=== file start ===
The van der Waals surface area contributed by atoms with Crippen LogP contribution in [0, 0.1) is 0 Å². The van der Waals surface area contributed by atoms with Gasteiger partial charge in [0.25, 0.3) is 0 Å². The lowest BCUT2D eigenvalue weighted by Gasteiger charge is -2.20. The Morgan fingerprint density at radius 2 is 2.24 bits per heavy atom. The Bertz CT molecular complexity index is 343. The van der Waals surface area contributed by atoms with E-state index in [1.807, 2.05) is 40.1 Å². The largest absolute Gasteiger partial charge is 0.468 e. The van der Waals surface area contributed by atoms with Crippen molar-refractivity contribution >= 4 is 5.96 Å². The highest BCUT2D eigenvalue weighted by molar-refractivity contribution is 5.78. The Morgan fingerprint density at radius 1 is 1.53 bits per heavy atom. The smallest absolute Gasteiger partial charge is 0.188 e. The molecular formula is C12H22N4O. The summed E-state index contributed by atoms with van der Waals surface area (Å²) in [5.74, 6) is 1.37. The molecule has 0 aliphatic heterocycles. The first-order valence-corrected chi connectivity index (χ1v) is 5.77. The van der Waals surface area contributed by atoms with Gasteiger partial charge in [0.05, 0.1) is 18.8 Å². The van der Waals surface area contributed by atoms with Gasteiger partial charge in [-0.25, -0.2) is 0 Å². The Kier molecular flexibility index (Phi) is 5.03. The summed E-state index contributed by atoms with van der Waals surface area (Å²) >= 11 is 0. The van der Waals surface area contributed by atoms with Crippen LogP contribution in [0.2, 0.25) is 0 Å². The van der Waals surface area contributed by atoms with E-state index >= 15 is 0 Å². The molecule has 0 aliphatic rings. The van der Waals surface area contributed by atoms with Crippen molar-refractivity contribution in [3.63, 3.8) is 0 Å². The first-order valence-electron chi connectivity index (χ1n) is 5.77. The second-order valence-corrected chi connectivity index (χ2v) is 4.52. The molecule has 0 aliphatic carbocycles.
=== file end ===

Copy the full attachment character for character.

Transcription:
The van der Waals surface area contributed by atoms with Crippen LogP contribution in [0, 0.1) is 0 Å². The van der Waals surface area contributed by atoms with Gasteiger partial charge in [0.25, 0.3) is 0 Å². The lowest BCUT2D eigenvalue weighted by Gasteiger charge is -2.20. The Morgan fingerprint density at radius 2 is 2.24 bits per heavy atom. The Bertz CT molecular complexity index is 343. The van der Waals surface area contributed by atoms with E-state index in [1.807, 2.05) is 40.1 Å². The largest absolute Gasteiger partial charge is 0.468 e. The van der Waals surface area contributed by atoms with Crippen molar-refractivity contribution >= 4 is 5.96 Å². The highest BCUT2D eigenvalue weighted by molar-refractivity contribution is 5.78. The Morgan fingerprint density at radius 1 is 1.53 bits per heavy atom. The smallest absolute Gasteiger partial charge is 0.188 e. The molecular formula is C12H22N4O. The summed E-state index contributed by atoms with van der Waals surface area (Å²) in [5.74, 6) is 1.37. The molecule has 0 aliphatic heterocycles. The first-order valence-corrected chi connectivity index (χ1v) is 5.77. The van der Waals surface area contributed by atoms with Gasteiger partial charge in [0.05, 0.1) is 18.8 Å². The van der Waals surface area contributed by atoms with Gasteiger partial charge in [-0.25, -0.2) is 0 Å². The Kier molecular flexibility index (Phi) is 5.03. The summed E-state index contributed by atoms with van der Waals surface area (Å²) >= 11 is 0. The van der Waals surface area contributed by atoms with Crippen LogP contribution in [0.2, 0.25) is 0 Å². The van der Waals surface area contributed by atoms with E-state index >= 15 is 0 Å². The molecule has 0 aliphatic rings. The van der Waals surface area contributed by atoms with Crippen molar-refractivity contribution in [3.63, 3.8) is 0 Å². The first-order valence-electron chi connectivity index (χ1n) is 5.77. The second-order valence-corrected chi connectivity index (χ2v) is 4.52. The molecule has 0 aliphatic carbocycles.